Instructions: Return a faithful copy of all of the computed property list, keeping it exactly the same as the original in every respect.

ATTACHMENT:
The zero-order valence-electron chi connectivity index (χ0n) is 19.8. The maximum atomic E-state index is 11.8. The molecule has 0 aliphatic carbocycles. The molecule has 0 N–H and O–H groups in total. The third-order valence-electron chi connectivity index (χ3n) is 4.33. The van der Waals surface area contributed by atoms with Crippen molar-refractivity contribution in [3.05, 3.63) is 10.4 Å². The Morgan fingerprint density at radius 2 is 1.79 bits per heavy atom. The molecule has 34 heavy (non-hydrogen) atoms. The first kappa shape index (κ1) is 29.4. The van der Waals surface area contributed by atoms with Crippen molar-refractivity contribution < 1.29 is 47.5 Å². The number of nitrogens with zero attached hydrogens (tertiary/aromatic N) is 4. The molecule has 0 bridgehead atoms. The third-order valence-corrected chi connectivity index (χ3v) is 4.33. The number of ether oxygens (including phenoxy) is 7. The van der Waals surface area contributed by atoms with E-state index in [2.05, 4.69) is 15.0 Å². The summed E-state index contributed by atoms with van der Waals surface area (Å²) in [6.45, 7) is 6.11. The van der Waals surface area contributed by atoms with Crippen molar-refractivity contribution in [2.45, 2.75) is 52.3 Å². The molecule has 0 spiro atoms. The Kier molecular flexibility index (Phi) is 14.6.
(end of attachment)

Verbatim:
The zero-order valence-electron chi connectivity index (χ0n) is 19.8. The maximum atomic E-state index is 11.8. The molecule has 0 aliphatic carbocycles. The molecule has 0 N–H and O–H groups in total. The third-order valence-electron chi connectivity index (χ3n) is 4.33. The van der Waals surface area contributed by atoms with Crippen molar-refractivity contribution in [3.05, 3.63) is 10.4 Å². The Morgan fingerprint density at radius 2 is 1.79 bits per heavy atom. The molecule has 34 heavy (non-hydrogen) atoms. The first kappa shape index (κ1) is 29.4. The van der Waals surface area contributed by atoms with Crippen molar-refractivity contribution < 1.29 is 47.5 Å². The number of nitrogens with zero attached hydrogens (tertiary/aromatic N) is 4. The molecule has 0 bridgehead atoms. The third-order valence-corrected chi connectivity index (χ3v) is 4.33. The number of ether oxygens (including phenoxy) is 7. The van der Waals surface area contributed by atoms with E-state index in [2.05, 4.69) is 15.0 Å². The summed E-state index contributed by atoms with van der Waals surface area (Å²) in [6.45, 7) is 6.11. The van der Waals surface area contributed by atoms with Crippen molar-refractivity contribution in [2.45, 2.75) is 52.3 Å². The molecule has 0 spiro atoms. The Kier molecular flexibility index (Phi) is 14.6.